5. Of course, one way to personalize the book thinning process is the think of a friend or family member who might enjoy one of your books and pass it along.

Now if I could just get John to lighten his book load we might be able to make some headway in organizing our bookshelves!

A few months ago I printed out the Library of Congress Classification system from Wikipedia. Yes, geeky, I know but wouldn’t it be great to be able to put your hands on a book pretty much instantly!? And it really appeals to my sense of order which is certainly NOT represented by this current photo of one of our bookshelves! Yes, I resisted the strong urge to tidy up before taking this pic.

Are you a book "keeper" or do you let them go? Why?

Wednesday, March 4, 2009

Captain and Lucky, we hardly knew ye...

Get out your hankies. I'm about to tell a sad tale. It looks like I'll be telling the story of how we acquired two hermit crabs, and their untimely deaths at my hands, within the very same blog posting.

About a week ago a friend kindly gave us her six year old son's two hermit crabs, with his permission. Amazingly (if you know anything about the typical life span of a pet hermit crab) they had had these two hermies since last June, so, really, going on a year. While her son really enjoyed the two crabs and learned a lot about exoskeletons, molting and other various crab habits and behaviors, the time had come where he had lost interest in them. I must say, they are a tad bit boring as pets go.

Anyhoo, Mimi was absolutely thrilled! She has always been fascinated by the hermit crab tanks at any PetSmart we've entered. One of the things I did not know about hermit crab accoutrements is that you can buy various "themed" shells for them to hang out in and move into after molting. For example, these two crabs were named Nemo and Pirate. Yes, the former was snugly ensconced in an orange and white striped, Nemo-like shell and the latter in a little black shell with a pirate painted on it.

Mimi promptly renamed them Lucky and Captain. Captain was the new Pirate and Lucky was the new Nemo. Captain is self-explanatory, Lucky requires a bit more explanation. Nemo/Lucky was probably in some stage of molting and had pretty much constantly buried himself deep into the sand of the hermit crab hotel. We got the tank home and wanted to introduce ourselves to our new pets, so we carefully dug Nemo out of the sand and I held him in my hand. He moved around a bit and so Mimi said that he was lucky to still be alive after being buried in the sand for so long! So, Lucky he became.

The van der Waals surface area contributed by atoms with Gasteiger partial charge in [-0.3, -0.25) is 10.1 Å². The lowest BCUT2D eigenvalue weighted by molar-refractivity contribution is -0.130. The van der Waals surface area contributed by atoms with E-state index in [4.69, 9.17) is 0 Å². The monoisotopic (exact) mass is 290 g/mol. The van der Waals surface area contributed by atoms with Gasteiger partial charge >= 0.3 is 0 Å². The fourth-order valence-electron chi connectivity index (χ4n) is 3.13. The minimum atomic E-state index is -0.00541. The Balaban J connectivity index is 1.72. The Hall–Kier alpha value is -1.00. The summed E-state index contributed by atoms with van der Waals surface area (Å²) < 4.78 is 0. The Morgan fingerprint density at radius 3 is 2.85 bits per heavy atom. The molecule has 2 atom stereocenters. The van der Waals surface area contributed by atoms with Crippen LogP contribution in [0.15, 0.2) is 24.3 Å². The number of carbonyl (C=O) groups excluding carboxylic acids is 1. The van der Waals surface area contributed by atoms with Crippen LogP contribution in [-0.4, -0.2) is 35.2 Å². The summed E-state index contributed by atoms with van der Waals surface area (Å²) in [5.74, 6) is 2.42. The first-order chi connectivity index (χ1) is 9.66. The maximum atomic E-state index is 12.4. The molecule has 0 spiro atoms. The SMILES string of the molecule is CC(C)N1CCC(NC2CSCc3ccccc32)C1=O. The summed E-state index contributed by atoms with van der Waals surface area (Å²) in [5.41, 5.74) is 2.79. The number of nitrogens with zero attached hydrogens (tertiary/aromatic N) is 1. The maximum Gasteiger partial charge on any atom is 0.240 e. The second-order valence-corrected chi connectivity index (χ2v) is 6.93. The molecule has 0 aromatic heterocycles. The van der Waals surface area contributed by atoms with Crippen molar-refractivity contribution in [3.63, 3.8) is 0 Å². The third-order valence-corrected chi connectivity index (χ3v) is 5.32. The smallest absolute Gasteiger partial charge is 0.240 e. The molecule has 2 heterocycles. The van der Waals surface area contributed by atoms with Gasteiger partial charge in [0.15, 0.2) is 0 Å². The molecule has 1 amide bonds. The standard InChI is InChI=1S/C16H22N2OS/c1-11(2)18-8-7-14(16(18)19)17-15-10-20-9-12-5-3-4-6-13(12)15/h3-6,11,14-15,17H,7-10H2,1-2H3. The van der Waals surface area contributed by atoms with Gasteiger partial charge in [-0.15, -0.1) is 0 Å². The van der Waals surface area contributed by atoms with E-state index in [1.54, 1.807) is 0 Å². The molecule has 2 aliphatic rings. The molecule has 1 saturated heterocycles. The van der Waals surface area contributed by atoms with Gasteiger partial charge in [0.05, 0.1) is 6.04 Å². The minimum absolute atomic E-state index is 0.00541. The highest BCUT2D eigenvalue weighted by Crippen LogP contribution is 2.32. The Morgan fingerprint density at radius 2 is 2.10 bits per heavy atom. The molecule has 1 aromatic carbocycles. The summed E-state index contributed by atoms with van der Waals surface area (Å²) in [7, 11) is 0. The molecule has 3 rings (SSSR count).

The next few days were crab bliss. Mimi had all her friends over to look at Lucky and Captain. We gave them a hermit crab "bath". We fed them a variety of food i.e. hermit crab flakes, pellets and powders. We changed their water and put drops of a special water conditioner to rid the tap water of apparently death-inducing (to crabs) chlorine. And I desperately tried to keep their tank at the appropriate temperature and humidity levels as prescribed by the hermit crab guru lady at

We put the tank in Mimi's bathroom so she could keep an eye on it, and we could make sure the cats couldn't get to it. I would occasionally run a hot shower for a few minutes with the door closed to boost the humidity. I also put a small space heater in there and would run it for a few minutes with the door closed to warm things up, especially after we got up in the mornings and the house was a little chilly.